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Cutting-edge aerial technology reveals previously unknown ancient sites on Scottish island

© HESGlen Iorsa extends into the heart of the mountainous north end of Arran, a long hard walk from the nearest roads today. The little dimples on this visualisation of the airborne laser scanning data are the remains of shepherds huts, probably of medieval and post medieval date, from a period when stock were driven up valleys like Glen Iorsa in the summer for grazing.
Glen Iorsa extends into the heart of the mountainous north end of Arran, a long hard walk from the nearest roads today. The little dimples on this visualisation of the airborne laser scanning data are the remains of shepherds huts, probably of medieval and post medieval date, from a period when stock were driven up valleys like Glen Iorsa in the summer for grazing.

A cutting-edge archaeological project using innovative technology has revealed around 1,000 previously unknown archaeological sites on the Isle of Arran.

The project, undertaken by archaeologists at Historic Environment Scotland (HES), used airborne laser scanning, also known as lidar, to document the land surface in 3D.

The survey is the largest of its type so far in Scotland and has detected the remains of ancient monuments on the island.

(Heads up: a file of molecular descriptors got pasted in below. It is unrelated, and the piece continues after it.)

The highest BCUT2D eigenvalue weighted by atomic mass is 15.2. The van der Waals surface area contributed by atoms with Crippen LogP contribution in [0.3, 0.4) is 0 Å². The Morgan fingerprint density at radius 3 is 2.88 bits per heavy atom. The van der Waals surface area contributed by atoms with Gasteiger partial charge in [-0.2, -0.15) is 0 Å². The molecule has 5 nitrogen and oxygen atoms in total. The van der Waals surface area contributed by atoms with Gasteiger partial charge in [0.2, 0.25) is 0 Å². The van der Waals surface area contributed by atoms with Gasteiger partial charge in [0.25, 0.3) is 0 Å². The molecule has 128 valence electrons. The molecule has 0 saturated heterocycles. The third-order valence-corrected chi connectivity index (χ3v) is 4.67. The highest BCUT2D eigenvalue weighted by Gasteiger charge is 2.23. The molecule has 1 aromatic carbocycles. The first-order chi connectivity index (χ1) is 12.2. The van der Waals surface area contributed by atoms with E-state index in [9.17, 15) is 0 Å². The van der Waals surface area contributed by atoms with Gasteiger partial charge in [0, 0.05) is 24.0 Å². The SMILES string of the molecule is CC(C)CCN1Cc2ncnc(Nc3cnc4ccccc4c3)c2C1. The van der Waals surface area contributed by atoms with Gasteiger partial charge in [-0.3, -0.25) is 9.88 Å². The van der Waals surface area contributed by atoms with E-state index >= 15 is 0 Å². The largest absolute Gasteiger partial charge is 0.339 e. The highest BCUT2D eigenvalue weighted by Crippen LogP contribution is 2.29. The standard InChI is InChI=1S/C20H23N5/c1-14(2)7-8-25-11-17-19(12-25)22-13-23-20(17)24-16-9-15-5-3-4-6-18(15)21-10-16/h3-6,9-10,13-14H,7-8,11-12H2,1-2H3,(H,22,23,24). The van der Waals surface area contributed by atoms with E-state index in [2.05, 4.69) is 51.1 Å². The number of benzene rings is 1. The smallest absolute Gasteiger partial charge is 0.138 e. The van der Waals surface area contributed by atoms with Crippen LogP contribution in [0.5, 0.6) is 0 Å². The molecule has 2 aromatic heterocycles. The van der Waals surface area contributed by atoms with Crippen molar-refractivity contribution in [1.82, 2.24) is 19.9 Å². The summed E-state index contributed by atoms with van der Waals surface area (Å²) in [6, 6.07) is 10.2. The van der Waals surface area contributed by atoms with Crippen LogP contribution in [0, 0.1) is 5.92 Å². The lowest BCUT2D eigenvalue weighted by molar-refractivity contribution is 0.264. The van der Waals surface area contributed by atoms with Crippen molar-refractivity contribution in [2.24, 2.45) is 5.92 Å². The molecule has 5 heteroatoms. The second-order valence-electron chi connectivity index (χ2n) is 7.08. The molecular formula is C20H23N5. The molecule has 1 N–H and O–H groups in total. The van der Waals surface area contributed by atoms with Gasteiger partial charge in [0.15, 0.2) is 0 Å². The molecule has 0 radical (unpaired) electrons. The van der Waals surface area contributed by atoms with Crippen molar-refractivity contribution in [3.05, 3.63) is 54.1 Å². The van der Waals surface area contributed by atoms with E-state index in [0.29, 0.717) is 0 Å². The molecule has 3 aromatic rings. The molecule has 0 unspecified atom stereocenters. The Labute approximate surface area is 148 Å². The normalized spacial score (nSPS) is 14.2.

Previously unknown ancient archaeological sites also discovered include prehistoric settlements and medieval farmsteads, as well as a Neolithic cursus monument – an exceptionally rare find on the west coast of Scotland.

Dave Cowley, Rapid Archaeological Mapping Manager at HES, said: “This survey has shown us that there are double the number of ancient monuments on Arran than we previously knew about.

© HES
Aerial view of Arran today, near where many of the new archaeological findings have been discovered.

“This new 3D technology has allowed us to undertake a rapid archaeological survey, over weeks rather than months or years, and allowed us to discover sites that might even have been impossible to find otherwise.

“We have been able to see how densely settled parts of Arran were, and the medieval and post-medieval shieling sites that were discovered have told us how upland areas were used by shepherds.

“As this technology become more widely available, we expect to find tens of thousands more ancient sites across the rest of Scotland – working at a pace that was unimaginable a few years ago.”


The survey results are available to view on Canmore – Scotland’s National Record of the Historic Environment.